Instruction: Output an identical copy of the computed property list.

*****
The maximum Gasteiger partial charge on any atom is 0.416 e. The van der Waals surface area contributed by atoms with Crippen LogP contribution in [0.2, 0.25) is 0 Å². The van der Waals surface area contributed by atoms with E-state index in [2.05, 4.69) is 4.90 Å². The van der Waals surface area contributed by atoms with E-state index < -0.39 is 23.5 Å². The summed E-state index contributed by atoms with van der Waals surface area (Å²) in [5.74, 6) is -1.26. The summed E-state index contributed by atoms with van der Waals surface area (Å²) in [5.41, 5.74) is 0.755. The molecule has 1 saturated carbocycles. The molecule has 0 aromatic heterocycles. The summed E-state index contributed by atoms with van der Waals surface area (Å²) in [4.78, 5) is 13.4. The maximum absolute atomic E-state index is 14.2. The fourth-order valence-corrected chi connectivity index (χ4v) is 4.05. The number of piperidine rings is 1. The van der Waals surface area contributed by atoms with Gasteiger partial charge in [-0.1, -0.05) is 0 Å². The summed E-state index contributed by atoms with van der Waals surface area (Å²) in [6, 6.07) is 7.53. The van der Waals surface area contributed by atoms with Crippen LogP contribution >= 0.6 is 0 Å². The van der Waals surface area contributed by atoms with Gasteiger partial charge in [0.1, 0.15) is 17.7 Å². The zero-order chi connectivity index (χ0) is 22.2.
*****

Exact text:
The maximum Gasteiger partial charge on any atom is 0.416 e. The van der Waals surface area contributed by atoms with Crippen LogP contribution in [0.2, 0.25) is 0 Å². The van der Waals surface area contributed by atoms with E-state index in [2.05, 4.69) is 4.90 Å². The van der Waals surface area contributed by atoms with E-state index < -0.39 is 23.5 Å². The summed E-state index contributed by atoms with van der Waals surface area (Å²) in [5.74, 6) is -1.26. The summed E-state index contributed by atoms with van der Waals surface area (Å²) in [5.41, 5.74) is 0.755. The molecule has 1 saturated carbocycles. The molecule has 0 aromatic heterocycles. The summed E-state index contributed by atoms with van der Waals surface area (Å²) in [4.78, 5) is 13.4. The maximum absolute atomic E-state index is 14.2. The fourth-order valence-corrected chi connectivity index (χ4v) is 4.05. The number of piperidine rings is 1. The van der Waals surface area contributed by atoms with Gasteiger partial charge in [-0.1, -0.05) is 0 Å². The summed E-state index contributed by atoms with van der Waals surface area (Å²) in [6, 6.07) is 7.53. The van der Waals surface area contributed by atoms with Crippen LogP contribution >= 0.6 is 0 Å². The van der Waals surface area contributed by atoms with Gasteiger partial charge in [0.1, 0.15) is 17.7 Å². The zero-order chi connectivity index (χ0) is 22.2.